This paper examines the use of innovation protection mechanisms in small and medium enterprises (SMEs). By starting from a knowledge-based view the aim is to achieve a better understanding of how the role perceived by innovating SMEs of patent protection and the long-term retention of qualified personnel relates to different company-specific factors. Moreover, the interplay between patents and employee retention and their mutual interdependencies with other appropriation methods such as secrecy or lead time advantages are explored. This is because different knowledge protection practices must not only separately provide barriers to imitation, but may also reinforce each other as complements. In several ways, the results provide insights into some of the appropriation strategies taken by smaller firms. For example, a staff-related appropriation strategy seems to be essential for many SMEs because of their informal mode of learning and innovation characterized by experience-based know-how with strong tacit elements. A relatively strong complementary relationship has been observed between employee retention and the use of lead time advantages. The paper concludes with a discussion of the implications for policy and research.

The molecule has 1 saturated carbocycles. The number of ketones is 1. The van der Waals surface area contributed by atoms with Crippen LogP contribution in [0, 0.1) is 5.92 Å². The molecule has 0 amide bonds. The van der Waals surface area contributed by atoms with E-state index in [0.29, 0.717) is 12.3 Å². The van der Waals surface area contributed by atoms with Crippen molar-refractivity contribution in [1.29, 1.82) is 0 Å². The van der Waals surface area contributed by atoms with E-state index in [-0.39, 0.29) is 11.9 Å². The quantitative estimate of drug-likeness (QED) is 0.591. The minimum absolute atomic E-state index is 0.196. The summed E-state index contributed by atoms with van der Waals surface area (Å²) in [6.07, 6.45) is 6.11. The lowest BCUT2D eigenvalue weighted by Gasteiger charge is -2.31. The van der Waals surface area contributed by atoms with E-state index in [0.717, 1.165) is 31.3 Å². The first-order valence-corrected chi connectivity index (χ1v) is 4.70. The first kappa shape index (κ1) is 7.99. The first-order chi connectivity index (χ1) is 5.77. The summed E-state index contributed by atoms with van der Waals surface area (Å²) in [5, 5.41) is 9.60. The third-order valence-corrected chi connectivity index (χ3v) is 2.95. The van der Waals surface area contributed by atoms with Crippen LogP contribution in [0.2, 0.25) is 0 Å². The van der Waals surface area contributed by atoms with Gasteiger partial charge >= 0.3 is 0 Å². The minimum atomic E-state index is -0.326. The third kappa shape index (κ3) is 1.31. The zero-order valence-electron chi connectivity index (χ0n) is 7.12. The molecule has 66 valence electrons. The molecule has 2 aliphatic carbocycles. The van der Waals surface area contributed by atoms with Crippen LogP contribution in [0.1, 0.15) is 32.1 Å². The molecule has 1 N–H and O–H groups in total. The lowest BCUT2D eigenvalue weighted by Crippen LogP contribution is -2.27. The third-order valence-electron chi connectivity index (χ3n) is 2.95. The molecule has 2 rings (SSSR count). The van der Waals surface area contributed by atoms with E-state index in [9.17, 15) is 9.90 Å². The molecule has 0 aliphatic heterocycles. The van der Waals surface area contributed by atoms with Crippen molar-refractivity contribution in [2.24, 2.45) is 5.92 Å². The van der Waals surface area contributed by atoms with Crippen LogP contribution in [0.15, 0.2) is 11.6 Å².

© 2013 by Lucius & Lucius, Stuttgart